126 Chapin Parkway
Designed by architect Williams Lansing, the stately home at 126 Chapin Parkway was built in 1910 for Harry T. Ramsdell, the fourth president of the Manufacturers and Traders National Bank. Lansing designed numerous other residences and structures in Buffalo in the late 19th and early 20th century.
These include the Hersee Block in Main Street, Canisius College, Holy Family RC Church, the homes of Bronson Rumsey, Edward S. Warren, and Mrs. David Gunsberg. Lansing was also supervising architect of the Pan-American Exposition buildings.
Harry T Ramsdell’s home was one of many to be featured in the 1915 edition of Beautiful Homes of Buffalo. As the United States entered the First World War in 1917, there were many Buffalo industries involved in the production of war material who received important financing from Ramsdell’s M&T Bank.
In addition to this industrial support, Ramsdell himself served as a member of the executive committee of Buffalo several Liberty Loan campaigns, alongside such notable figures as George Rand, Arthur Bissell and, later, Edward Butler, Frank Baird and Louis Fuhrman.
Ramsdell also served as a district chairman for a special subscription committee of the national Liberty Loan program. In a letter to residents of Buffalo, Ramsdell argued that "The Liberty Loan provides what is perhaps the first opportunity the average man has had to definitely serve his country.”
From May 4, 1917 to May 10, 1919 residents of the City of Buffalo contributed over $250 million to the Liberty Loan campaigns.
121 Chapin Parkway
Designed by the firm of Esenwein & Johnson in 1912 for Genevieve Schoellkopf-Vom Berge, this home is typical of many of the homes built for some of Buffalo’s influential German families in the early 20th century.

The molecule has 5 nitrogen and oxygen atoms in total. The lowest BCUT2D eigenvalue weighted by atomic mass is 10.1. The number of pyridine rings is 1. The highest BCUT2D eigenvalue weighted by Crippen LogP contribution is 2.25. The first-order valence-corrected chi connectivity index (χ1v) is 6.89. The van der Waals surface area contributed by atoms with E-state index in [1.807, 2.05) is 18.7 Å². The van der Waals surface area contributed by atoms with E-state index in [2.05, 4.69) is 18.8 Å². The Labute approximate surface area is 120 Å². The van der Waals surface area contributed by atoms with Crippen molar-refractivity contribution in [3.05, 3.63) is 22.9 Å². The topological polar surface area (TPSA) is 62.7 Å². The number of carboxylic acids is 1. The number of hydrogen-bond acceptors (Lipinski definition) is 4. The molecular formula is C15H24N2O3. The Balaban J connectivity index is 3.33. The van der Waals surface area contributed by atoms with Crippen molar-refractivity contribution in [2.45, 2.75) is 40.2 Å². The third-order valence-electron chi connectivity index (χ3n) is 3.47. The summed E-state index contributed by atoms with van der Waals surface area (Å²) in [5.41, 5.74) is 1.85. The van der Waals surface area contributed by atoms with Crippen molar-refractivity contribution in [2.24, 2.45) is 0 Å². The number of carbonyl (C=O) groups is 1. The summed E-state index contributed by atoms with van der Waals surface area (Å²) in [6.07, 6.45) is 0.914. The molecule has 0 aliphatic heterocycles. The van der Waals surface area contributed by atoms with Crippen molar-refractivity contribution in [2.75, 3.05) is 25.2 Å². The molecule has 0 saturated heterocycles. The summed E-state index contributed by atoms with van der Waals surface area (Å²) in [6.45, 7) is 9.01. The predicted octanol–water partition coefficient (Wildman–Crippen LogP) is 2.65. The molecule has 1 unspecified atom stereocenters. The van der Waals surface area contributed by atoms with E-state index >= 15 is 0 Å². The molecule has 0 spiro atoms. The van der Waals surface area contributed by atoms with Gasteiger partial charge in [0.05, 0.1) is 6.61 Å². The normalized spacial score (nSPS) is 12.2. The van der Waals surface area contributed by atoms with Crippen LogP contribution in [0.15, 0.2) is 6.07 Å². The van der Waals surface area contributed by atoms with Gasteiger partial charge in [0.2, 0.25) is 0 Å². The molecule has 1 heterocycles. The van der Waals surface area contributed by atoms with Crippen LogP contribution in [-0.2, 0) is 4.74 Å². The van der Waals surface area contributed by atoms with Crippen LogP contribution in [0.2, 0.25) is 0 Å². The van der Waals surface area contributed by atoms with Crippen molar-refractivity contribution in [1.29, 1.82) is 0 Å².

Genevieve Schoellkopf was born in Buffalo 1884, the daughter of Myrtle and Louis Schoellkopf. Genevieve was a granddaughter of "King Jacob," Jacob Frederick Schoellkopf. She married her first husband, Henry Vom Berge in 1907, though Henry died of Typhoid Fever prior to the home’s construction.
This English Manor-style home featured a side entrance and a separate carriage house. Interior layout was designed to accommodate a large number of guests, with large rooms marked by high ceilings and large windows, along with discreet kitchen space and servants quarters.
On December 1, 1915, Genevieve married Mr. Jefferson Penn. She died in 1919 but her husband remained in the home until 1923.
The second family to reside at 121 Chapin was Mr. and Mrs. James H. McNulty. The McNultys had moved to Buffalo from Chicago in 1902, and in 1917 James became president of Pratt & Lambert.
Mr. McNulty was heavily involved in the development of a College of Science and Arts for the University of Buffalo, and maintained membership in a number of the city’s clubs and organizations.
When James died unexpectedly in 1926, his wife Harriet continued to live in the home until her death in 1956.
The third family to reside at this address was that of Dr. Leslie H. Backus. A renowned plastic and reconstructive surgeon, Dr. Backus had also served as a medical officer to President Roosevelt and his advisers at the Yalta Conference during World War II. The home remained in the Backus family until 1963.